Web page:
Culturally fit: How Zoona built a company around values
Startups always have a lot of balls in the air between funding, driving new business, developing products from scratch, and finding the right people to work with. When all hands are on deck it’s easy to let go of the things that are less obvious components of business success, such as company culture. Putting culture up front is paramount, however, especially for a growing team. It’s a tough thing to control - businesses are more curators than creators when it comes to culture - but “getting it right” can make or break the organisation.
AlphaCode member Zoona is all about culture and spends a lot of time and energy making sure its values are a part of everything it does. The company’s Cape Town headquarters is a hive of activity and oozes culture from every corner, starting in the reception area where a full-time barrister offers coffee to visitors but is also taking notes about potential new hires. For Zoona, culture begins with customers and meets you at the proverbial door to the business.
Zoona is all about creating opportunities in Africa. The company provides technology, capital, and business support to emerging entrepreneurs in Africa, enabling them to start their own businesses as Zoona agents.
To date, Zoona has enabled 1500 entrepreneurs to start their own Zoona businesses, created 2500 jobs, and processed over $1 billion in mobile money transactions, which form the core of its business.
Co-founder and Chief People Office of Zoona, Brad Magrath explains that why and how the Zoona team works are the engines of its culture.
“Aligning people to customers is critical,” he says. But it all begins with finding the right people; something Zoona spends a lot of time and energy on. It’s not unusual for Zoona staff to go through ten or more interviews before being hired, for example.
“We’d rather miss out on hiring 15 good people than hire 1 bad one,” says Magrath.
Hiring is challenging at the best of times, but for a rapidly growing startup the costs of hiring the wrong people can cripple the business, so what should founders be looking for in potential new talent?
“We assume the skillset as a basic, and then it becomes about founder stuff,” says Magrath, referring to the company’s internal system of ‘Founderisms’ that are listed on a dedicated wall at the office, and also published in a book that gets handed out to new hires and anyone else who is interested.
These can be seen as Zoona’s core values. Things like ‘Keep it simple’, ‘Perfection is the enemy of done’ and other cultural mantras are not just said, but explained and playfully illustrated so that there is no doubt about what they mean. Making sure staff understand and align with these values begins in the interviewing process.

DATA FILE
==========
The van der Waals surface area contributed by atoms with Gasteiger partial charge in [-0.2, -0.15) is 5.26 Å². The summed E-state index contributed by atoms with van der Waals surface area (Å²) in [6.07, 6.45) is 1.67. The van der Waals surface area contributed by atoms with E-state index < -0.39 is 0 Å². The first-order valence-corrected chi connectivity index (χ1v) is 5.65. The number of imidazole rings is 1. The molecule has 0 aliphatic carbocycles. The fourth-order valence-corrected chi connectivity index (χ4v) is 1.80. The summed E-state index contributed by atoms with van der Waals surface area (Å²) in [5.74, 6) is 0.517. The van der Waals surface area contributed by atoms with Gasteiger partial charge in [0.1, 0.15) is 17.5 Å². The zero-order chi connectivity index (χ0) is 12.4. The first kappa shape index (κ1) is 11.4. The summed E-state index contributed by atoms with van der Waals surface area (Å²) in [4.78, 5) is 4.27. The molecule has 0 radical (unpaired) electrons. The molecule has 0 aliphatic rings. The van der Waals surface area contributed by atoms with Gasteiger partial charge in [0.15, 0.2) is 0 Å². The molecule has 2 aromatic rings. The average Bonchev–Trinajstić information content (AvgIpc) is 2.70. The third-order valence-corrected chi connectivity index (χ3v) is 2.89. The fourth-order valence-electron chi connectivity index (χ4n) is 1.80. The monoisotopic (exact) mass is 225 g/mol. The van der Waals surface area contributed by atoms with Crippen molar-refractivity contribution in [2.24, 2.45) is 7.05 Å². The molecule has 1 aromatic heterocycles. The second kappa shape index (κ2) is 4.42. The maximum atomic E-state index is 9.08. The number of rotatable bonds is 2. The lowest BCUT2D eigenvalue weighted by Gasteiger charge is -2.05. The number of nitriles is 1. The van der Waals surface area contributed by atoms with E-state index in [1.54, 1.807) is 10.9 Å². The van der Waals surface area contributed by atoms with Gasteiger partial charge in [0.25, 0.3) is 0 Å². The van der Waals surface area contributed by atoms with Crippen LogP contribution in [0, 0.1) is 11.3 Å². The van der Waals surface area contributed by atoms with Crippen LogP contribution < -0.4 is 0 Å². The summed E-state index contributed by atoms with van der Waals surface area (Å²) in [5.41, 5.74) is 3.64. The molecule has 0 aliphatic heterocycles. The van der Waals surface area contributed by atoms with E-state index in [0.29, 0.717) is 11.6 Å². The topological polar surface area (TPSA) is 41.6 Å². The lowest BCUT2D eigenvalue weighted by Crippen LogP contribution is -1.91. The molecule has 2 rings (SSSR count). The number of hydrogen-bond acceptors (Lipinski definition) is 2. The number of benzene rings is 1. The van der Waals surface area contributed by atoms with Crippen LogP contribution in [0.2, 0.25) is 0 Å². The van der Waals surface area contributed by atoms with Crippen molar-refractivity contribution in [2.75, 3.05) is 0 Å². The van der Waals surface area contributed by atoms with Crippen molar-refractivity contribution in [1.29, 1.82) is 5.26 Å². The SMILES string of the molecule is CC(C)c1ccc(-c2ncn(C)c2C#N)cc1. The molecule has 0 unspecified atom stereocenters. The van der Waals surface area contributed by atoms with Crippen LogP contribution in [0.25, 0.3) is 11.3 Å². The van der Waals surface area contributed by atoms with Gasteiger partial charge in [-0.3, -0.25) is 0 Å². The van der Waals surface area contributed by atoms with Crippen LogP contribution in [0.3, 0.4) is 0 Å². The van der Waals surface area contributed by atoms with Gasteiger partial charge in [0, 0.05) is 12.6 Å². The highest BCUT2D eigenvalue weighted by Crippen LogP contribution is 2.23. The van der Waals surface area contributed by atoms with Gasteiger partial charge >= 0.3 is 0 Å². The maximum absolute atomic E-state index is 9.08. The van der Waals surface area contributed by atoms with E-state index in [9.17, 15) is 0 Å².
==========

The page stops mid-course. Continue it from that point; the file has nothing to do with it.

“We also outsource reference checks to an external party for objectivity. We’re always looking for truth,” says Magrath.
“We make it hard to get in the door because it’s harder to get someone out if we have to.”
Magrath says that culture also needs to be real and authentic.
“It’s something that gets forged in the toughest of times,” he says.
“People see how leadership behaves under stress. Culture is the quietest not the loudest voice in the room, and action speaks louder than words.”
Zoona also doesn’t believe in job titles or offices, but rather sees those things as something to have fun with, and the office serves as much as a cultural artefact as anything else.
“In our mind, you start working with us in the first interview. There’s an intensive onboarding and constant check-ins in the first two, seven, sixty, and ninety days after joining. For example, on the thirtieth day you write a letter to the CEO with learnings, ideas, etcetera,” says Magrath.
All of this is in the interests of best serving Zoona’s massive and growing customer base. The business expends a lot of time and energy in making sure its staff are in contact with customers. There are field trips to countries Zoona operates in, it brings customers into the office for members and makes everyone in the company spend some time answering customer calls.
“Whenever you move to revenue and away from the customer it comes back to bite you,” says Magrath.
Another important piece of the Zoona culture puzzle in diversity.
“Diversity is strength, but you have to be deliberate about it and go out of your comfort zone,” says Magrath.
To this end, Zoona sets specific goals around the diversity of the team and has beaten its biggest ones, for example having more than 50% of the company made up of women and people of colour.
Put it all together and Zoona has spent a decade building a robust culture that has carried it through the highs and lows that await any new business. Ask any Zoona team member what makes the company tick and you’ll find a tight alignment around values - something that isn’t seen as imposed upon staff, but rather part of a mindset they already had.